If you, my dear, are to know anything then know the curvature of your ribs.
I don’t know what I know. I am uncomfortably comfortable with this unknown, but not the other unknowns I do not know.
Real is a term for the bullies; the ones that we long to be anyway.
Away from it all, we are taught in the streets and alleys.
We are handed our textbooks and we discuss what is to come after the summer, both the ephemeral one and the eternal one.
After the green spring comes the orange summer, that’s when the tiger learns the curvature of its ribs.
It was time for it to spill some knowledge and some blood.
They go hand in hand, but sleep in different beds.
It is the key to a happy marriage they say, the tiger agrees.
But what does it know?
It knows the curvature of its ribs, what else is there to know?
I am sorry for your loss, the tiger says grimly to the mother boar with her young hanging in its jaw.
I appreciate the thought, she would have said had she also not been attacked.
Damn those wolves, they are savages the tiger said.
We are all victims, we don’t know any better said the young boar, still hanging lifelessly from the tiger’s jaw.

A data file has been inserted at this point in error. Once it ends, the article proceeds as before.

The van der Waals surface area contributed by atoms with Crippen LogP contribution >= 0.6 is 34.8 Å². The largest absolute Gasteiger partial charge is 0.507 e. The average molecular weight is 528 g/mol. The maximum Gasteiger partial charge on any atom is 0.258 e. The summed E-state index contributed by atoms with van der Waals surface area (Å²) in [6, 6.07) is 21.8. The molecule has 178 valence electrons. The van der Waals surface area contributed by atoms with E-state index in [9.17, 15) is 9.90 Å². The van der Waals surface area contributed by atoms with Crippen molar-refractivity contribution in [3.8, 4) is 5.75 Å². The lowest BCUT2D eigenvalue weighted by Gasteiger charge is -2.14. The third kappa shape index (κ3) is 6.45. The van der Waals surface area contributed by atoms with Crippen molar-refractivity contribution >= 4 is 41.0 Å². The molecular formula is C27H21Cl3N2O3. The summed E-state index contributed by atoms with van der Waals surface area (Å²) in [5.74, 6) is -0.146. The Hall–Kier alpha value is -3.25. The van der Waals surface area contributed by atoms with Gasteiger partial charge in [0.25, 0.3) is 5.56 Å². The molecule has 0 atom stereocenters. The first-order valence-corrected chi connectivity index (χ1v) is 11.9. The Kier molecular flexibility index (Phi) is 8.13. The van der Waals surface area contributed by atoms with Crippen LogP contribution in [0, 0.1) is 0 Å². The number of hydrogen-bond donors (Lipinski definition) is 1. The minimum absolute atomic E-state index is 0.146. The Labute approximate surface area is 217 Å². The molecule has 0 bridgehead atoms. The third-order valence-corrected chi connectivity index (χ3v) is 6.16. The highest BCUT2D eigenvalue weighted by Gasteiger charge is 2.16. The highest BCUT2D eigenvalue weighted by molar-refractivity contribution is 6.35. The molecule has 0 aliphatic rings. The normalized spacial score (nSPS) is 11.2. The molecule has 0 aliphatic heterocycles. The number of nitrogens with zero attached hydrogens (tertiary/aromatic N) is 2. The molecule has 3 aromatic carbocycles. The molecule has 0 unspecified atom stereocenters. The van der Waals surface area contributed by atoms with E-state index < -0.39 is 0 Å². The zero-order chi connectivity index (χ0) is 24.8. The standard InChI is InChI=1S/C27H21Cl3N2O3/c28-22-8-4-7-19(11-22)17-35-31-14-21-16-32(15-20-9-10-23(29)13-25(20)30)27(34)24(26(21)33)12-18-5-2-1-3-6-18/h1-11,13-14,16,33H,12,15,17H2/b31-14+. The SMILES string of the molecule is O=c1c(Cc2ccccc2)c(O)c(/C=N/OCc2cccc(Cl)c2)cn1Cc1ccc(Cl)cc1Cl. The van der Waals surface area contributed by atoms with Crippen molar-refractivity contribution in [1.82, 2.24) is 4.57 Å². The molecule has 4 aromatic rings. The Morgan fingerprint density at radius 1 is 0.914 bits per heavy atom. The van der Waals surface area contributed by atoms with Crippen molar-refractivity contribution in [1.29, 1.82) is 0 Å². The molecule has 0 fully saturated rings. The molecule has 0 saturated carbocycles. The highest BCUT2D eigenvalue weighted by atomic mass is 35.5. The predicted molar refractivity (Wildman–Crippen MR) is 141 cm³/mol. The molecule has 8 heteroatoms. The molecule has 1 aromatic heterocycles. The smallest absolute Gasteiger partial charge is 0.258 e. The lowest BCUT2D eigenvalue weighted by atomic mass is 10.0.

We should know better the tiger shoots back all sullen and austere like an angsty auteur.
Why should we know better? Remarks one aging, exhausted, and slightly melancholic oak tree.
How could we know better? Adds another older but less exhausted yet still exhausted oak tree.
We know the curvature of our ribs, answers the tiger. How much more did we need to know?
So for all the victims of all the crimes, deemed uninteresting and uninspired, I collect and compile the indubitable ‘You should have known better’s and the inscrutable ‘I told you so’s.
I collected them into a volume of guilt and shame so that these victims might not have to carry that load. They could just leave it in between the pages of those volumes.
It is a lofty ambition, but it is the most worthy known I know.
So from all the unknowns I know, and all the unknowns I do not know, I will tell you to know the curvature of your ribs, everything else you leave to the pages.
But I must advise you to not take any advice from someone who does not know anything except the curvature of their ribs. The tiger would disagree.
I am not one for disagreement, but I am afraid the tiger and I may have to settle this one as gentlemen, in a duel on a frosty fall afternoon in a forest with a fallen leaf floor.
If you ever follow the curvature of your ribs, it will curve and ascend until it leads you to the stars, and there you will see a constellation of the tiger and I and our hallowed disagreement. In truth, I do not mind, because it was all to lighten the load, you see.